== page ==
Our large group of 46 people met in Bangkok on Mon 8th November and we commenced our travels together with a trip to Non Pladuk where the Thai Burma railway began.
We were honoured to have three ex-POWs in our group, John Parkes (from Sydney 8 Div Sigs and “F” Force), Bill Haskell (2/3 Machine Gun Battalion Syria, Java, “Dunlop” Force and Japan) and Don Lee (2/4 Machine Gun Battalion and “H” Force). John traveled with his wife Vera and 5 other family members, and Don and his wife Peggy with 5 family members.
Along the way John, Bill and Don related stories of mateship, of Japanese brutality, some acts of kindness by Japanese, sickness, the conditions in which they lived and worked, descriptions of the ingenious devices created out of jungle materials and scraps used for medical purposes or pure survival, long marches, and small miracles. Is seems disrespectful to list these stories as headings in a single sentence. However, we all listened avidly at the time and marveled at their courage, their strength of spirit and their ingenuity and were thankful that they were willing to share their experiences with us.
Angela Gunn, daughter of Dr Colin Juttner (Medical Officer “F” Force and in the most northern POW camp Kami Songkurai), also shared stories related by her father, and her memories of his long association with his batman, Barnie Woodbury, that lasted well after the war.
Glad Cowie and Gail Lubicz-Zaorski, widow and daughter of ex POW Harold Cowie and Noel and Ann Clarke, whose father and father-in-law was a POW (he survived having his leg amputated by Lt Col Coates in Burma) were on their first trip to the railway. Glad and Gail were fortunate to be taken to the site of Harold’s camp at Shimo Songkurai. This was arranged by the tour leader with Mr Rod Beattie (Rod is the Managing Director of Thailand Burma Railway Centre at Kanchanaburi). We exchanged two of Rod’s passengers for Glad and Gail for a couple of hours to facilitate their visit to Shimo Songkurai.
With visits to 2 JEATH museums and a walk over the Kwai River bridge we began to absorb the grueling journey of our predecessors. Our train ride from Kanchanaburi to Wampo offered us a view of the amazing construction of the railway around the mountainside, as well as enjoying the beautiful Thai countryside along the way. When the prisoners traveled from Singapore to Ban Pong they endured a five-day journey in rice wagons. The small discomforts we felt on our morning trip, such as diesel fumes and grit blowing into our faces in the open carriages, were nothing in comparison, and as the week progressed we reminded ourselves of how much comfort we enjoyed.
We gathered at Hellfire Pass for the Remembrance Day Service on 11th November. This was attended by schoolchildren, tourists, local dignitaries: the Governor of Kanchanaburi Province and his wife, Representatives of the Australian-Thai Chamber of Commerce. The Australian Military Attache and some Embassy staff. Don Lee, who worked in Hellfire Pass for three of the four months of its construction, gave an outstanding address about the history of the railway, and his experience working on night shift in this Pass. Wreaths were laid. The sound of the Last Post blew from the top of the cliff through the stillness of the jungle, contributing to the solemn but wonderful occasion: our thanks to bugler, Garnet Buckley.
Many of us walked the trace from Hintok to Hellfire Pass, with Bill telling us along the way about how the bridges and embankments were constructed. Sick men, too ill to work on the railway, were made to roll drums of fuel down mountain slopes. We completed the last 100 metres of the walk barefoot as a symbolic gesture to our friends and fathers.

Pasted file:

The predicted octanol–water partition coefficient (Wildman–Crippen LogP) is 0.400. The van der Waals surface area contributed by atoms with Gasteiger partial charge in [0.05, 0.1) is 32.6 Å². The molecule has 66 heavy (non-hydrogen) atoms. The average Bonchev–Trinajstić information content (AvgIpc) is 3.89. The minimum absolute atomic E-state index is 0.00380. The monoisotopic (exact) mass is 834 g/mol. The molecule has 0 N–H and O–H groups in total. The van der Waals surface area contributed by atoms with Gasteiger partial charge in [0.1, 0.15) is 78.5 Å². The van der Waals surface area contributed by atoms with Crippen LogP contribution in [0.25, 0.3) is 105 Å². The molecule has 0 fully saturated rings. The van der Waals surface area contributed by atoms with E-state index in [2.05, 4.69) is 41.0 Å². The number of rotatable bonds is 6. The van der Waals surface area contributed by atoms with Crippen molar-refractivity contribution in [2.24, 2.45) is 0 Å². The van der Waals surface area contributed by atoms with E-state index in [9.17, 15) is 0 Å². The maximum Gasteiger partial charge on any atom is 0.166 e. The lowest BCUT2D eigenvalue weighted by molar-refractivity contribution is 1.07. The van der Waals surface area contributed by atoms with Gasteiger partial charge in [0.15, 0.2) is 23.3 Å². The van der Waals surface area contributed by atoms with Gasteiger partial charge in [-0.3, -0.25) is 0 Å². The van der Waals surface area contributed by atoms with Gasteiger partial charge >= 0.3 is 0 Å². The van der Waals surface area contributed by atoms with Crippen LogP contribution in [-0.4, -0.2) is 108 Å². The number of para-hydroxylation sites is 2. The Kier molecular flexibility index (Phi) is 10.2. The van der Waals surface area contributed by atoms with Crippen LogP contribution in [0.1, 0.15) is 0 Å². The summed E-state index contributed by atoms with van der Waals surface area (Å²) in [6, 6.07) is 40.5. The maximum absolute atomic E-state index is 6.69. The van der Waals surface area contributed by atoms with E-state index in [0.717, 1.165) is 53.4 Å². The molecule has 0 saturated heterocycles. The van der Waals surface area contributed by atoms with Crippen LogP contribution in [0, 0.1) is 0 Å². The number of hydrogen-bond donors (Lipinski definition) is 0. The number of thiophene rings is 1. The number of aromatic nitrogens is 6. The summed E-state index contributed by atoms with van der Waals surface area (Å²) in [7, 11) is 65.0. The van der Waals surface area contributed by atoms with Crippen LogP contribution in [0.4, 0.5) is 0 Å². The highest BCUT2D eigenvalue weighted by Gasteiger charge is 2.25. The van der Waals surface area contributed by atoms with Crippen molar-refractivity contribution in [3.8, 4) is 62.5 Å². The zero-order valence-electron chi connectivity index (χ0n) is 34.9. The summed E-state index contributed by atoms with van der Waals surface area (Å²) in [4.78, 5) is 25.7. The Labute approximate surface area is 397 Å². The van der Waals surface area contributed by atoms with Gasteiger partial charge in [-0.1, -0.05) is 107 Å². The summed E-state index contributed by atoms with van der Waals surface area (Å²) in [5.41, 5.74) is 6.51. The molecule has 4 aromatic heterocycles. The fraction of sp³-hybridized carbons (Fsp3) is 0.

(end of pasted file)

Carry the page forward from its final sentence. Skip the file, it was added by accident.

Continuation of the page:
Our home for 4 days was at Home Phu Toey, and it was four days of being cared for, fed delicious food, entertained and pampered in a superb jungle setting by the river. We enjoyed the extensive gardens, the swimming pools, and the Weary Dunlop museum. The amazing sound and light show re-enacted the cruelty of the Japanese to the POWs and the bombing of the River Kwai bridge.
Our journey to the Three Pagoda Pass gave us an indication of the length of the railway in Thailand. This gave us an appreciation of the hardship experienced by the members on “F” Force, who were forced to march 300 kilometres to their workstations in northern Thailand. We visited the huge Khao Laem Dam, the hydro-electric scheme, whose waters now cover some of the campsites and railway. Especially important is the Konkoita camp, where the Burma and Thai railway constructions finally met.
Although the trip was dedicated to the railway and the many men who built it, we could not deny the tourist aspects of the journey: the superb scenery, interesting villages, elaborate temples and golden statues, the tiger farm, the elephant rides and the relaxing afternoon spent on rafts being towed down the river. We could not help but notice parts of the jungle that were still impenetrable, and marvel at the difficulty that the prisoners had, working in that country.
On our final day we had a quick visit to a recently discovered piece of railway between Kanyu and Kanchanaburi. Lying on the track was a jigsaw that someone had spilled – a concentration of pieces in one spot with many other pieces scattered in a wide perimeter.
It is symbolic of the task that Peter Winstanley, Rod Beattie, Bill Haskell and others have undertaken to collect pieces of information and relics of the railway, match them up, find people, trace connections, re-introduce people to each other, and explore the trace in Thailand. The jigsaw might never be 100% complete, but these remarkable and dedicated people are creating an increasingly clear picture and an outstanding experience of the Thai-Burma railway for people such as us to learn from and enjoy, and to honour our forbears. Thank you.